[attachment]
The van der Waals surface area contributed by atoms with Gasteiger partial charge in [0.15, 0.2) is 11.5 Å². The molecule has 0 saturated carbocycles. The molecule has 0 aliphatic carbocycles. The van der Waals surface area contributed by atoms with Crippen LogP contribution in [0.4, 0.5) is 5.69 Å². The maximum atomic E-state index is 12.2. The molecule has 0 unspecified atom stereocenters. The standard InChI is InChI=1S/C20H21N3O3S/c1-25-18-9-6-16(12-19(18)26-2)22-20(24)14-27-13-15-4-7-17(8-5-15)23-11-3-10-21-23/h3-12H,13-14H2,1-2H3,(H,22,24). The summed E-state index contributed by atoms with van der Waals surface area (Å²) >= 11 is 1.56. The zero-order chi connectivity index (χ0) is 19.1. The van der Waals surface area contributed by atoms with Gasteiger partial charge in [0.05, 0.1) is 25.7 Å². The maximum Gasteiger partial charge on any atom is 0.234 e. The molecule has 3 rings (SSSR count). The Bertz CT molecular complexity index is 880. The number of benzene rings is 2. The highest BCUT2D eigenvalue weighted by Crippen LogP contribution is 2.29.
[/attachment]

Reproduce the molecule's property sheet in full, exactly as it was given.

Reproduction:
The van der Waals surface area contributed by atoms with Gasteiger partial charge in [0.15, 0.2) is 11.5 Å². The molecule has 0 saturated carbocycles. The molecule has 0 aliphatic carbocycles. The van der Waals surface area contributed by atoms with Crippen LogP contribution in [0.4, 0.5) is 5.69 Å². The maximum atomic E-state index is 12.2. The molecule has 0 unspecified atom stereocenters. The standard InChI is InChI=1S/C20H21N3O3S/c1-25-18-9-6-16(12-19(18)26-2)22-20(24)14-27-13-15-4-7-17(8-5-15)23-11-3-10-21-23/h3-12H,13-14H2,1-2H3,(H,22,24). The summed E-state index contributed by atoms with van der Waals surface area (Å²) >= 11 is 1.56. The zero-order chi connectivity index (χ0) is 19.1. The van der Waals surface area contributed by atoms with Gasteiger partial charge in [0.05, 0.1) is 25.7 Å². The maximum Gasteiger partial charge on any atom is 0.234 e. The molecule has 3 rings (SSSR count). The Bertz CT molecular complexity index is 880. The number of benzene rings is 2. The highest BCUT2D eigenvalue weighted by Crippen LogP contribution is 2.29.